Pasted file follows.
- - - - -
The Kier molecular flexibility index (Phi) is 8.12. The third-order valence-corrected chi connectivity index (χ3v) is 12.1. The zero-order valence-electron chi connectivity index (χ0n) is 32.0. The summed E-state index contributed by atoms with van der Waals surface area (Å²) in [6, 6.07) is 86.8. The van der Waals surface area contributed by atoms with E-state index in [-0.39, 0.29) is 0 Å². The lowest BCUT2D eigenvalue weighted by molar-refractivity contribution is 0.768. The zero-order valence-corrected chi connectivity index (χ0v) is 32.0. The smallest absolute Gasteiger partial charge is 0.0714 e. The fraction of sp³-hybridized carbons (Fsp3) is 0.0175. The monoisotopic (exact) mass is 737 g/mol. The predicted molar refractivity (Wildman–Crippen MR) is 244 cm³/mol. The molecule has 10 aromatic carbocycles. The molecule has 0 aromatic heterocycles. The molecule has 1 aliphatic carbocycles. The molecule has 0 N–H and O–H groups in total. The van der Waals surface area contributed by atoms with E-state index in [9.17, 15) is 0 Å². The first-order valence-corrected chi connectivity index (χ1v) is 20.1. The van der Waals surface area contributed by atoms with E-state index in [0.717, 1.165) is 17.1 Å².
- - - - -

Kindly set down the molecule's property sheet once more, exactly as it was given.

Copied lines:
The Kier molecular flexibility index (Phi) is 8.12. The third-order valence-corrected chi connectivity index (χ3v) is 12.1. The zero-order valence-electron chi connectivity index (χ0n) is 32.0. The summed E-state index contributed by atoms with van der Waals surface area (Å²) in [6, 6.07) is 86.8. The van der Waals surface area contributed by atoms with E-state index in [-0.39, 0.29) is 0 Å². The lowest BCUT2D eigenvalue weighted by molar-refractivity contribution is 0.768. The zero-order valence-corrected chi connectivity index (χ0v) is 32.0. The smallest absolute Gasteiger partial charge is 0.0714 e. The fraction of sp³-hybridized carbons (Fsp3) is 0.0175. The monoisotopic (exact) mass is 737 g/mol. The predicted molar refractivity (Wildman–Crippen MR) is 244 cm³/mol. The molecule has 10 aromatic carbocycles. The molecule has 0 aromatic heterocycles. The molecule has 1 aliphatic carbocycles. The molecule has 0 N–H and O–H groups in total. The van der Waals surface area contributed by atoms with E-state index in [9.17, 15) is 0 Å². The first-order valence-corrected chi connectivity index (χ1v) is 20.1. The van der Waals surface area contributed by atoms with E-state index in [0.717, 1.165) is 17.1 Å².